C.O.R.N. Newsletter

  1. Author(s): Mark Loux

    Weed populations are constantly shifting, in response to the pressure from our cultural and herbicide use practices, and how good our management of weeds is (or isn’t).  Two weeks ago in CORN, we wrote about the apparent decline in marestail in parts of the state, although in subsequent communication we heard fairly clearly that not everyone’s populations had declined yet.  And there is bad news - waterhemp is spreading at a rapid rate, and it’s a considerably more challenging pest than marestail for several reasons.  The question really is – why has waterhemp taken off over the past severa

    Issue: 2019-12
  2. Author(s): Mark Loux

    For the second year in a row, we are scrounging to find enough marestail at the OARDC Western Ag Station to conduct the research we had planned on this weed.  After years of having plenty of marestail, we have had to look around for off-site fields where there is still a high enough population.  Which, since we are scientists after all, or at least make our best attempts, left us thinking about reasons for the lack of marestail, and our overall maresta

    Issue: 2019-10
  3. Author(s): Mark Loux

    Having to issue a retraction to previous C.O.R.N.

    Issue: 2019-05
  4. cereal rye cover crop
    Author(s): Mark Loux

    OSU weed scientists are in the process of planning cover crop research, and could use your input. Cover crop use has been on the rise in recent years, most commonly for the preservation of soil, reduction in nutrient loss, and suppression of weeds they can provide. Feedback from this survey will allow us to perform trials that are in line with practices common in the state of Ohio and thus generate more impactful results. Thank you!

    Please take our five second survey!

    Issue: 2018-23
  5. Seed heads of Palmer amaranth and waterhemp
    Author(s): Mark Loux

    If you don’t already have to deal with waterhemp or Palmer amaranth, you don’t want it.  Ask anyone who does.  Neither one of these weeds is easy to manage, and both can cause substantial increases in the cost of herbicide programs, which have to be constantly changed to account for the multiple resistance that will develop over time (not “can”, “will”).  The trend across the country is for them to develop resistance to any new herbicide sites of action that are used in POST treatments.  Preventing new infestations of these weeds should be of high priority for Ohio growers.  When not adequa

    Issue: 2018-23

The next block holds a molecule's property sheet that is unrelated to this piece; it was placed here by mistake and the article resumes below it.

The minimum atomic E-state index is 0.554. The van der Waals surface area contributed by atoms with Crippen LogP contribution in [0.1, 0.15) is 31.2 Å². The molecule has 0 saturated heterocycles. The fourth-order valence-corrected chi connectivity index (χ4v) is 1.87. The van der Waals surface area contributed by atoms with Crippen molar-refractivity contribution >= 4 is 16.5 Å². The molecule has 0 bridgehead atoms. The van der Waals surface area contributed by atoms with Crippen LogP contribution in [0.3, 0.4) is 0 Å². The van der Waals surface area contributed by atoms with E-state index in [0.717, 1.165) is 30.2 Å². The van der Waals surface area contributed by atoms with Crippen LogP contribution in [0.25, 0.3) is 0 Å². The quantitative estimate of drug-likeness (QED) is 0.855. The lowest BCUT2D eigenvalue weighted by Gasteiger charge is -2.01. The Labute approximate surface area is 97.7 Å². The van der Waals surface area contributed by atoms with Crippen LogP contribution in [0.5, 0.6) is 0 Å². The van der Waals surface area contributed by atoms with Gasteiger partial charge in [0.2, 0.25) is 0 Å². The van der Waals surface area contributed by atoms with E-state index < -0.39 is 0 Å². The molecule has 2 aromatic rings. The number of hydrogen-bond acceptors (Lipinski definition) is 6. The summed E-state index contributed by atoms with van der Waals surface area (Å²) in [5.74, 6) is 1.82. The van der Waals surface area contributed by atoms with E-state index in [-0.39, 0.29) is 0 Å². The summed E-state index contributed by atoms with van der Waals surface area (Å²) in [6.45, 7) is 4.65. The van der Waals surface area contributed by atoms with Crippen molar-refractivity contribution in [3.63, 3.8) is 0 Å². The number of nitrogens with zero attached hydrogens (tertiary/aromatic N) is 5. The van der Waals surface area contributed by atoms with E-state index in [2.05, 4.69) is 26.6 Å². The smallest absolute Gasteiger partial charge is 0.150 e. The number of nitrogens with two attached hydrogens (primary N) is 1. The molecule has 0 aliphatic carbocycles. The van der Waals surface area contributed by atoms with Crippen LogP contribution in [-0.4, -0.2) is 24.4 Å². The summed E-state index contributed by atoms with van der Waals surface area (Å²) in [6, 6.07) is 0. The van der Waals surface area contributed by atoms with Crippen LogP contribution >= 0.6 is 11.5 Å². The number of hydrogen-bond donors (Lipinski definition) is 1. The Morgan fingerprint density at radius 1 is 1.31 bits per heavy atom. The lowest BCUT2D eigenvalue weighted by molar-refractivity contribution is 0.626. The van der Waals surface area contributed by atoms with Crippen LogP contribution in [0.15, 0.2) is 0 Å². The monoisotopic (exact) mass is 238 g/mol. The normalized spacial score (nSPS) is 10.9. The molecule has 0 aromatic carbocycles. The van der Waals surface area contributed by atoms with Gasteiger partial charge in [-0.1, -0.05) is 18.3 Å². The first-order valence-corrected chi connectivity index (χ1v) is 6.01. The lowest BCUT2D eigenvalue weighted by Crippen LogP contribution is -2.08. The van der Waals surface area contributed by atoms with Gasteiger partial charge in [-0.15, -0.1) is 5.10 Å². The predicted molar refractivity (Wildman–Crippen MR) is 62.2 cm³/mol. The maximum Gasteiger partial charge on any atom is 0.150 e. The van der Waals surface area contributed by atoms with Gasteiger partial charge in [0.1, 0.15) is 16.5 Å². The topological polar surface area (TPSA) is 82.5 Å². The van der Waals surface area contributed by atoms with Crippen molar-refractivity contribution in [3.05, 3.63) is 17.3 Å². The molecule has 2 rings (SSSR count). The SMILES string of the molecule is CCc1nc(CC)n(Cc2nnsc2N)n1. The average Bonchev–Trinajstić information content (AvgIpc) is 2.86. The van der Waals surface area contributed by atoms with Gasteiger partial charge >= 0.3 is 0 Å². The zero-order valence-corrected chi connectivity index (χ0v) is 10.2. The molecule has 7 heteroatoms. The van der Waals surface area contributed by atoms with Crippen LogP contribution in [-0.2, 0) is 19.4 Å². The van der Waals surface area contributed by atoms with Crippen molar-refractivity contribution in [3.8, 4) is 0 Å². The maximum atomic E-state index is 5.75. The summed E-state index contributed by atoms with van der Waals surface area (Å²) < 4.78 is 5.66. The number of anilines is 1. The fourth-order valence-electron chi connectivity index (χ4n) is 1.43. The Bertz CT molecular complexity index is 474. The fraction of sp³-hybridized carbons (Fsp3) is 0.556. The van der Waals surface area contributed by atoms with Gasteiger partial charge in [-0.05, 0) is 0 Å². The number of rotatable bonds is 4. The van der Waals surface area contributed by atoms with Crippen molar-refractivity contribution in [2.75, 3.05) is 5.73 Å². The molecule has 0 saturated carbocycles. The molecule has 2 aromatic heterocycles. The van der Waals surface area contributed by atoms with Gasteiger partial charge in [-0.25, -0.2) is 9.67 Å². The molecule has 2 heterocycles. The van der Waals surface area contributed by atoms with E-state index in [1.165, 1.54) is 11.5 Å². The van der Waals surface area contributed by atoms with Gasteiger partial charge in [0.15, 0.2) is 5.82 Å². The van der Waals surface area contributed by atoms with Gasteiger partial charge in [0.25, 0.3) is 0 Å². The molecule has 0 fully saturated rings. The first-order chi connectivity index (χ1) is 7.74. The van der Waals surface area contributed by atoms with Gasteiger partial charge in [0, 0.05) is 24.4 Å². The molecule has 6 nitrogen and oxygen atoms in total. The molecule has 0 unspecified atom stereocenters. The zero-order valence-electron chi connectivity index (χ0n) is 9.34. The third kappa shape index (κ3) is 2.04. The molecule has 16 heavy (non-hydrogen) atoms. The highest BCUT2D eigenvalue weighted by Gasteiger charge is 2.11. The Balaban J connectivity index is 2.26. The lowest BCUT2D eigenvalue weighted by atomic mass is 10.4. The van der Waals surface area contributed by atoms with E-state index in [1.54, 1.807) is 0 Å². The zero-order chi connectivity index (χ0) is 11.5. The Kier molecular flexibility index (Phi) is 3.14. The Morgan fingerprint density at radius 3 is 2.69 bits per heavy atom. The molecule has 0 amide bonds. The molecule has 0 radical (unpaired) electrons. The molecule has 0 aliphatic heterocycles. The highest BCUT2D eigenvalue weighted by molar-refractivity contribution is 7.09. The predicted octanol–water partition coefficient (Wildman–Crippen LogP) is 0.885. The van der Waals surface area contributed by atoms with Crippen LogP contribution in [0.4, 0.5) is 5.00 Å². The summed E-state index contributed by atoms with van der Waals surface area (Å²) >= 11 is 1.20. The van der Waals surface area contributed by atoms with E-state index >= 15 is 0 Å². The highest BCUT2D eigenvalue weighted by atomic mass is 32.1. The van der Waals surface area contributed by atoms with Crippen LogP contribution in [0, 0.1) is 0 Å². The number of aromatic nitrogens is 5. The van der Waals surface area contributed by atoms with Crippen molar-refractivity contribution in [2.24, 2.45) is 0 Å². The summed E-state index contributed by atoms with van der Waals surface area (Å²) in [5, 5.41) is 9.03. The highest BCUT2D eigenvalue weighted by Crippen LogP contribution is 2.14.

6. Author(s): Mark Loux

    This is the time of year when we received our first call about dicamba problems in soybeans in 2017.  We can probably expect any problems to become evident soon, based on the timing of postemergence applications and timeline for development of symptoms.  Off-target issues have already developed in states farther west and south, and we would expect at least some to occur here, unless we’re really lucky.

    Issue: 2018-19
  7. Cressleaf Groundsel. Source: S. Noggle, 2017
    Author(s): Sarah Noggle

    Many questions come into the County Extension Office daily.  Many times those include a question about a weed identification.  During the month of June 2018, OSU Extension will be featuring a weed identification of the week.  This week's weed is cressleaf groundsel, Senecio glabellus. 

    Issue: 2018-16
  8. Author(s): Cindy Folck

    Do you know the weather conditions that contribute to inversions? A workshop on April 10 will focus on tools to help farmers recognize inversions and other weather conditions that affect drift. Aaron Wilson, weather specialist and atmospheric scientist, will discuss weather trends and how to recognize inversions. Additionally, workshop attendees will learn about the new tools available through the Ohio Sensitive Crop Registry by Field Watch to increase communication between field crop and specialty crop growers.

    Issue: 2018-07
  9. Author(s): Mark Loux

    We have had reports of dodder in some red clover fields.  Dodder is a parasitic plant without any leaves or chlorophyll to produce its own energy.  It lives by attaching to a host with small appendages (called ‘haustoria”), and extracting the host plant’s carbohydrates. The stems are yellow-orange, stringlike, twining, smooth and branching to form dense masses in infested fields.  Although neither toxic nor unpalatable to some livestock, dodder can weaken host plants enough to reduce yield, quality, and stand.  If infestations are severe enough, dodder may kill host plants.  

    Issue: 2017-34
  10. Palmer amaranth seedhead
    Author(s): Mark Loux

    Palmer amaranth has shown up in a few more places in Ohio this summer at a range of infestation levels, and waterhemp has also become more prevalent. Newly discovered Palmer infestations in some fields were too high to be remediated by walking fields and removing plants, although there is still some potential to mow down weeds and soybeans to prevent seed production and even bigger problems next year. Infestation level in a few other fields was low enough to allow removal of Palmer amaranth plants by a crew of concerned people.

    Issue: 2017-27

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